📒Computer Applications In Music Research by Nico Schüler
Computer applications in music research Summary : At the conference “musicology 1966-2000: a practical program, ” on May 26, 1966, Jan LaRue speculated “that computer analysis will become one of the most important directions in musicology for the next generation...” Having passed the year 2000, we have to realize that LaRue's prediction did not come true: neither for computer-assisted music analysis, nor for computer-applications in music research in general. This volume is intended to initiate a more critical discussion of computer-applications in music research and to present concepts, methods, and results of newest research in this area.
📒Knowledge Based Programming For Music Research by John W. Schaffer
Knowledge based Programming for Music Research Summary :
📒Sourcebook For Research In Music by Phillip Crabtree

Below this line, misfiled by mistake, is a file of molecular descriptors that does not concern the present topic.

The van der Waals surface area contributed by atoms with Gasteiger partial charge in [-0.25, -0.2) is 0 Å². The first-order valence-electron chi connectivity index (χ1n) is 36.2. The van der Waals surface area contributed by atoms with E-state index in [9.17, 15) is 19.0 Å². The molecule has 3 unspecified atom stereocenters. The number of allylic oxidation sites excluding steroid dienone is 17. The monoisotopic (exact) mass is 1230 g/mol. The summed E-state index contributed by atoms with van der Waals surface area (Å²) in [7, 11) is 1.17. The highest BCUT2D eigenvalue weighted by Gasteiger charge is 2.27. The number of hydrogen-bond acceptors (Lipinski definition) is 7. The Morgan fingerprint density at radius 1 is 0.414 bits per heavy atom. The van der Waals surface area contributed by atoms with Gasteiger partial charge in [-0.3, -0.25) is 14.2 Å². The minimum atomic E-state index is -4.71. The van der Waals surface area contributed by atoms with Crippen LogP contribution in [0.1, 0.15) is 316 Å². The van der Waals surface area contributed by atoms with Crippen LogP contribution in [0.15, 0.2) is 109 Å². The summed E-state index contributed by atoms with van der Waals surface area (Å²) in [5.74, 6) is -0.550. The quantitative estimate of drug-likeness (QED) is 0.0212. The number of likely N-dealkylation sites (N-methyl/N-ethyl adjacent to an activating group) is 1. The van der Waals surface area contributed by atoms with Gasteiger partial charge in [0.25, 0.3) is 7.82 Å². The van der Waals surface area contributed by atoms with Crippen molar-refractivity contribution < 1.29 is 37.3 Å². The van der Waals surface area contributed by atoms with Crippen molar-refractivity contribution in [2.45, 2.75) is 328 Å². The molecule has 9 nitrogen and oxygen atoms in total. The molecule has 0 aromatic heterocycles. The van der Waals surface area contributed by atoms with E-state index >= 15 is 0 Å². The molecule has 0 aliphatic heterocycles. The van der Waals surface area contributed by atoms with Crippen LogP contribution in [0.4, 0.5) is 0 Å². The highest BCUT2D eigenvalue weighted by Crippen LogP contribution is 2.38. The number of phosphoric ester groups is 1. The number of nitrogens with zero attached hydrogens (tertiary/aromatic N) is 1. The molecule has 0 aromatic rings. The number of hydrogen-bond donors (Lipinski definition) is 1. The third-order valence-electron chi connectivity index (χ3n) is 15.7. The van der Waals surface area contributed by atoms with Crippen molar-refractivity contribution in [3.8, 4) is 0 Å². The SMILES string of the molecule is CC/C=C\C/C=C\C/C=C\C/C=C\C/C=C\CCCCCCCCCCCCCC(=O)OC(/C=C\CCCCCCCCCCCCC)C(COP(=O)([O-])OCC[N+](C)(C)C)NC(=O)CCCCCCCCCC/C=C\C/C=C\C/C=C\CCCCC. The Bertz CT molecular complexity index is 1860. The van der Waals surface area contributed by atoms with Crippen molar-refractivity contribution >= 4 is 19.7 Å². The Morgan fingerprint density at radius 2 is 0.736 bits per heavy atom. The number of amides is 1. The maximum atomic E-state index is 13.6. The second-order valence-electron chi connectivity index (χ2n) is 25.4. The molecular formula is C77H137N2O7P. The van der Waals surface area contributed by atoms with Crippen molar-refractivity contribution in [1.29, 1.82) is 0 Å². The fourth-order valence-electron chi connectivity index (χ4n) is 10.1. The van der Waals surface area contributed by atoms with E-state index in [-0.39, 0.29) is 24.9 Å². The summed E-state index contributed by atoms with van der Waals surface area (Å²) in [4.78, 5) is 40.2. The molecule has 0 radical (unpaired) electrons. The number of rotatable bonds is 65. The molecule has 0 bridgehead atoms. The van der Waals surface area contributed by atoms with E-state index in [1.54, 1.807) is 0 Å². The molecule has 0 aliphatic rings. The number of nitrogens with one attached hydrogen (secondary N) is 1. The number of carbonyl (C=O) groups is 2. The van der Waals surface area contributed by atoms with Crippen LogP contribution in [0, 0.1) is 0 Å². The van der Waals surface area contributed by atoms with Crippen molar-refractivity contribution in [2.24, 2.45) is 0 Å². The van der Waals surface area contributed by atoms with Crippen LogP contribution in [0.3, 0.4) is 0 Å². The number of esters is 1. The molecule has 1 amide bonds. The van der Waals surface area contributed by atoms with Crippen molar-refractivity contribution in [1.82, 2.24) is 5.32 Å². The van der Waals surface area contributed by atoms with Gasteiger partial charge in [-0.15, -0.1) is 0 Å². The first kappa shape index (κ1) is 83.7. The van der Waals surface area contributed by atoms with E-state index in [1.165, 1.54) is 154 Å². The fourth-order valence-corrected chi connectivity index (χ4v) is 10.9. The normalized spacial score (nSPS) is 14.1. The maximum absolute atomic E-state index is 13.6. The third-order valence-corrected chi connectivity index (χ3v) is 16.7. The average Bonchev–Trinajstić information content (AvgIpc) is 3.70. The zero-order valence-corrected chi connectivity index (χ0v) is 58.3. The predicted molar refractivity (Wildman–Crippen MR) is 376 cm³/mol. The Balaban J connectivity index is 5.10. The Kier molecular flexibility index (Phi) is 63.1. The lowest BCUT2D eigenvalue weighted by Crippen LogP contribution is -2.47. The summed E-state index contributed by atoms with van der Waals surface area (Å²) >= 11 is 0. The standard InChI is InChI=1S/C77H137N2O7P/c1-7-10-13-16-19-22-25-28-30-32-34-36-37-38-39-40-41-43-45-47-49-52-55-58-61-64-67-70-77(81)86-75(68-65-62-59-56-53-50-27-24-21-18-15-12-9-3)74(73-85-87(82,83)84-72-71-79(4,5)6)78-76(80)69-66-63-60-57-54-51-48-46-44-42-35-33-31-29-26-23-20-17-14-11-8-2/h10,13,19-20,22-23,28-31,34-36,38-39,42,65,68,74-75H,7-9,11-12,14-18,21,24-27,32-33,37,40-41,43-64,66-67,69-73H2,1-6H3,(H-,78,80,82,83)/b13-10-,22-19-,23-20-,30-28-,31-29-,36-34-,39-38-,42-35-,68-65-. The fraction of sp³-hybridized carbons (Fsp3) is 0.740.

Sourcebook for Research in Music Summary : The Sourcebook for Research in Music, in this revised and greatly expanded second edition, is an invaluable guide to the researcher in navigating the vast proliferation of materials in music research. The editors emphasize English-language and recent sources, and also include essential materials in other languages. An opening chapter of introductory materials, including a list of common bibliographical terms with definitions, German and French bibliographical terms, and the plan of the Library of Congress and the Dewey Decimal music classification systems, is followed by seven bibliographical chapters, covering lists of sources as well as collective annotations that introduce and identify specific items. A reference tool containing varied information relating to research in music, the Sourcebook will serve as a classroom text and as a resource for individual music researchers, librarians, faculty members, students, performing and teaching musicians, and musical amateurs.
📒Women In Music by Karin Pendle